Sunday, December 15, 2013

Over Torque

By Julie Rahm

My husband, John, is the king of over-tight. He over tightens everything. From pickle jars to oil filters, John will apply one last turn making most anything impossible to remove. Last week, John decided to fix a long-standing plumbing problem in our sailboat. Water pressure at the galley sink was low. The reduced flow was more of an annoyance than a problem. However, with the help of a friend, (name withheld to protect the innocent) John disconnected the water line and cleaned out some hard water scale that had clogged the connection.

It was a good fix until it was time to reconnect the line. The king of torque over tightened the connection and cracked the threaded male portion of the fitting adaptor. A gorilla would have a difficult time over tightening this adaptor to the point of failure. But, John cracked this adaptor with a few grunts and minimal effort. (impressive really) After a trip to the hardware store, a new fitting adaptor was installed. However, (déjà vu) when John tightened the stainless braided line (from the faucet) to the new fitting adaptor, the nut mysteriously cracked. John contends the nut was sub-standard Chinese metal. Maybe so, but now we needed a new braided stainless line down from the faucet. The nuts on these faucets are permanent and cannot be replaced.

And what did we learn next? The braided stainless line cannot be replaced! The lines are permanently attached to the underside of the faucet. We need a whole new faucet! And, because it is in a boat, John could not reach in behind the sink to remove the faucet. We have to enter the space through the engine compartment, which means removing part of a wall (bulkhead)! Perhaps to scare me, there was discussion about sawing through the cabinets to get at this faucet. The word calamity came to mind as the low water pressure issue was turning into major plumbing and carpentry. Anyway, the engine room the wall (and insulation) was removed allowing us access to faucet, which we promptly removed. We found a suitable replacement. After a word of caution about the torque, John installed the new faucet with only one minor hiccup.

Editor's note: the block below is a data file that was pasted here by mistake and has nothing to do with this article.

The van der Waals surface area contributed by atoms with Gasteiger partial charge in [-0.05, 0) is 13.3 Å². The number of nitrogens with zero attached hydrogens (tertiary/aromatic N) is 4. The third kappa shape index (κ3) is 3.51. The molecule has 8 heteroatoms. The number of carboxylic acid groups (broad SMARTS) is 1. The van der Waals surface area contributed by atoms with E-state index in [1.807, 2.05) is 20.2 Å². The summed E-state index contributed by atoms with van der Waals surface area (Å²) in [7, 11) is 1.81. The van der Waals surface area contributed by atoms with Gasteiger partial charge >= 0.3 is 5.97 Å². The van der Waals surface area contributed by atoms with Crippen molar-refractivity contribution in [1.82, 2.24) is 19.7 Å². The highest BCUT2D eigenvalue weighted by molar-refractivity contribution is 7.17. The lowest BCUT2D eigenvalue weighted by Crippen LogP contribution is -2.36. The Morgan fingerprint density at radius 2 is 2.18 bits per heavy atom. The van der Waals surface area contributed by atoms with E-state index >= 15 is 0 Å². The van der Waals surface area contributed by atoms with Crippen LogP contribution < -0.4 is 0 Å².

Before tightening down the faucet, to detect any leaks, John decided to connect all the fittings. Well, there were no leaks. However, in order to install the threaded ring to the underside of the faucet, all the water lines must be run through the ring to seat it up against the underside of the sink! There was some technical language when John realized he had to disconnect all the lines in order to route them through the ring. Anyway, we can laugh about it now. So, I tell you this story to tell you this.

Do not over torque your life. Forcing too many “turns” in your relationships and finances can result in “cracks”. Instead of attacking a problem, choose the solution. And, may your Christmas season be exactly as you desire.

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